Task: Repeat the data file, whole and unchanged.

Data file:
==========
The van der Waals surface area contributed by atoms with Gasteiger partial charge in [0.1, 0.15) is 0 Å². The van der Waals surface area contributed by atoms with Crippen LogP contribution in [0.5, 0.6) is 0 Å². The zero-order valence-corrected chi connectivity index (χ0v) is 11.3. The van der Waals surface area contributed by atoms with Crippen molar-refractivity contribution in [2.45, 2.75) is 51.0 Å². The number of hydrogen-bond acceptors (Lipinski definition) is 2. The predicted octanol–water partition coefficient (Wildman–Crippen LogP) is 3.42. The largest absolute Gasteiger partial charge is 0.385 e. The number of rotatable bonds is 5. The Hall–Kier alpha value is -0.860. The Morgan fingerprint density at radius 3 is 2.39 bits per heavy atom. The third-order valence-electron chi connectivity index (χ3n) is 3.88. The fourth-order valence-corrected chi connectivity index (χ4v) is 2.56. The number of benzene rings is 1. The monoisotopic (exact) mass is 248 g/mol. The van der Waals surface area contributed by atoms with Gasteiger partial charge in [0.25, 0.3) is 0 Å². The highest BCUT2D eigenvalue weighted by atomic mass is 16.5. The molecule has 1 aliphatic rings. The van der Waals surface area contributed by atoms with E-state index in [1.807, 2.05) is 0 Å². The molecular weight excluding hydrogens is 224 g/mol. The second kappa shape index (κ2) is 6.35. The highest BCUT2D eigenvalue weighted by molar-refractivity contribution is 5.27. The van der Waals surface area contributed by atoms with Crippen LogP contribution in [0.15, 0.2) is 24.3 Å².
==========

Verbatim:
The van der Waals surface area contributed by atoms with Gasteiger partial charge in [0.1, 0.15) is 0 Å². The van der Waals surface area contributed by atoms with Crippen LogP contribution in [0.5, 0.6) is 0 Å². The zero-order valence-corrected chi connectivity index (χ0v) is 11.3. The van der Waals surface area contributed by atoms with Crippen molar-refractivity contribution in [2.45, 2.75) is 51.0 Å². The number of hydrogen-bond acceptors (Lipinski definition) is 2. The predicted octanol–water partition coefficient (Wildman–Crippen LogP) is 3.42. The largest absolute Gasteiger partial charge is 0.385 e. The number of rotatable bonds is 5. The Hall–Kier alpha value is -0.860. The Morgan fingerprint density at radius 3 is 2.39 bits per heavy atom. The third-order valence-electron chi connectivity index (χ3n) is 3.88. The fourth-order valence-corrected chi connectivity index (χ4v) is 2.56. The number of benzene rings is 1. The monoisotopic (exact) mass is 248 g/mol. The van der Waals surface area contributed by atoms with Gasteiger partial charge in [0.25, 0.3) is 0 Å². The highest BCUT2D eigenvalue weighted by atomic mass is 16.5. The molecule has 1 aliphatic rings. The van der Waals surface area contributed by atoms with E-state index in [1.807, 2.05) is 0 Å². The molecular weight excluding hydrogens is 224 g/mol. The second kappa shape index (κ2) is 6.35. The highest BCUT2D eigenvalue weighted by molar-refractivity contribution is 5.27. The van der Waals surface area contributed by atoms with Crippen LogP contribution in [0.15, 0.2) is 24.3 Å².